COMMENTARY | After failing to reach the playoffs in 2013, the New York Yankees headed to the offseason with many roster holes expected to be filled. One area that seemed solid was center field, where Brett Gardner established himself in 2013 as the Yankees best offensive weapon after Robinson Cano.
After Cano began to hold up the Yankees free-agent process, they went out and signed former Boston Red Sox center fielder Jacoby Ellsbury to a seven-year, $153 million contract. The signing immediately pushed Gardner out of the roles he worked so hard to gain and back to where he began his Yankee career.
Gardner has long been a catalyst for the Yankees, except they did not place him in the lineup spot that suited his tools or in the field where he could best serve the team regularly (and not because of an injury to another player) until 2013. When he received his opportunity to man center and leadoff the lineup, he took it and provided the Yankees with virtually everything they expected.
According to FanGraphs, Gardner produced a slash line of .273/.344/.416 in a career-high 609 plate appearances in 2013 after missing almost all of the 2012 season due to injury. Gardner scored 81 runs and set career-high marks in hits (147) doubles (33), triples (10), home runs (8), RBIs (52) and slugging percentage. He recorded a 3.2 WAR, good for second best on the offense behind Cano.
If there was a knock on Gardner in 2013, it would be about the one thing that defined him in previous seasons, his speed. He swiped 24 bases in 2013, down from two straight 40-plus stolen base seasons. He was thrown out in 25 percent of his attempts last season. Further disconcerting, there is a downward trend developing -- Gardner was caught stealing 21 percent of the time in 2011 (62 attempts) and a touch more than 16 percent of the time (57 attempts) in 2010. The attempts going way down while atop the order and getting caught in more of them as a percentage of attempts may have sounded some alarms in the Yankees front office.
In the field, Gardner had been heralded as one of the best defensive left fielders in the game, and the person many felt should have been the regular center fielder in previous seasons. When Gardner arrived to spring training in 2013, the center field job was set to be a competition between him and former Yankee Curtis Granderson. Granderson got hurt during the spring and Gardner claimed and maintained his rightful spot in center.
Surprisingly, defensive metrics did not show Gardner in a good light in 2013. After producing UZR/150 ratings above 30 in 2010 and 2011, his -0.3 mark in 2013 ranked him in a tie for 10th place with Los Angeles Angels center fielder Mike Trout among all center fielders. For reference, Ellsbury ranked fifth with a 12.9 in UZR/150. Maybe the Yankees saw something there too?
Once Ellsbury was signed, speculation grew about Gardner as a trade chip. The Bombers needed another starting pitcher and Gardner's name began to float around the rumor mill. The team continuously stated he was not going anywhere. And once the Yankees signed Masahiro Tanaka, the conjecture subsided, as the Yanks pitching depth became less of an issue.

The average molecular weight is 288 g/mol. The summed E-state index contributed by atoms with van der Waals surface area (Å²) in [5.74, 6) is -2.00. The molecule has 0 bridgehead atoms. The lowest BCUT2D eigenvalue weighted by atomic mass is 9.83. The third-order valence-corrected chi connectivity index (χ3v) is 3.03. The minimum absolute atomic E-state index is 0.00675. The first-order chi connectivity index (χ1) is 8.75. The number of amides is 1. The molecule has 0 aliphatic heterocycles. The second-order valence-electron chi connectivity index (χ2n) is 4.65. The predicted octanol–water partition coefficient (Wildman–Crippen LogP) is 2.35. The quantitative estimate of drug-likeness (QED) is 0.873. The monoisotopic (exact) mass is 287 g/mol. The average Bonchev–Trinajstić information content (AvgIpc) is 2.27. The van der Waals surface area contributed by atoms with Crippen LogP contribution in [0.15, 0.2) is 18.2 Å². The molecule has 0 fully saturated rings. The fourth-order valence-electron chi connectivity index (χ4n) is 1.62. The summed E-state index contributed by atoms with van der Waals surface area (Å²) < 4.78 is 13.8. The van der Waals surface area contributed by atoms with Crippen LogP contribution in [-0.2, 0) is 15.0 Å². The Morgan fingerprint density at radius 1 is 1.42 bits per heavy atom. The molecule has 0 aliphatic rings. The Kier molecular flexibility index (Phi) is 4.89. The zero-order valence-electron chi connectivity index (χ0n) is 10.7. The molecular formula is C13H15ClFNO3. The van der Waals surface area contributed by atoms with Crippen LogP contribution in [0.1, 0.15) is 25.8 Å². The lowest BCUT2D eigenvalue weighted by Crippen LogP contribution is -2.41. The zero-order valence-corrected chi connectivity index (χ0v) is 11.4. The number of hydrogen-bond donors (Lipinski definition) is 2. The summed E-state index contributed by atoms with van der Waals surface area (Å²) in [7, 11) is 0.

I'd expect there to be some talk mid-season if the Yankees desperately need an arm or sit well out of the playoff picture since Gardner is a free agent after the season. He is just about their only worthwhile trade chip with major league tools.
For now, there is no doubt that Gardner will be shifted back to left field with Ellsbury in center. There will be some chatter about where Gardner should be slotted in the lineup. With Ellsbury sure to be the leadoff hitter, will the Yankees drop Gardner back to ninth in the lineup again? Or will he snag the number-two slot from Derek Jeter?
Jeter, returning from a lost 2013 campaign, will likely get the nod initially because manager Joe Girardi will not want to slight the Yankee captain. However, if within a month or two of play, Jeter's bat is slow to develop, don't be shocked if Gardner begins to get at-bats behind Ellsbury.
Either way, there are benefits for the Yankees who often struggled to score runs in 2013. Having a productive number-nine hitter is a plus for any team, and Gardner's proven ability to get on base (career .352 OBP) slots nicely in the two-spot as well.
With Gardner in left field, Ellsbury in center and newly signed Carlos Beltran in right field, the Yankees have one of the better defensive outfield alignments in the game. While many have postured about Gardner being wasted in left field, there is now a better option with Ellsbury aboard. Gardner can once again flourish in left and potentially feel less pressure than he did in center field and leading off.
Assuming Ellsbury can play 2014 without major injuries and Gardner can also avoid missing time, I'd expect Gardner to thrive again in left field and outside of the leadoff spot. A return to his very good 2010 and 2011 seasons (6.0 and 4.9 WAR respectively) is easily within reach. Put him down for a .265/.350/.390 slash line with 45-50 extra-base hits, 30-plus steals and superior defense in left. Surely, this is something the Yankees would love to get no matter which slot Gardner hits.
Statistics provided by FanGraphs.
Please see the author's profile page for recent articles detailing what the Yankees can expect from their players in 2014 as part of an ongoing series.Chris Carelli is a freelance sports writer/editor and the Director of Content Strategy for Sportsideo. Besides his work as a New York Yankees contributor for Yahoo Sports, Chris created and maintains his own blog site, The Baseball Stance, which provides commentary about all of Major League Baseball. He is a member of the Baseball Bloggers Alliance and the Internet Baseball Writers Association of America. Connect with Chris on Twitter, Facebook, Google+ and LinkedIn.
- Sports & Recreation
- New York Yankees
- Jacoby Ellsbury
- Brett Gardner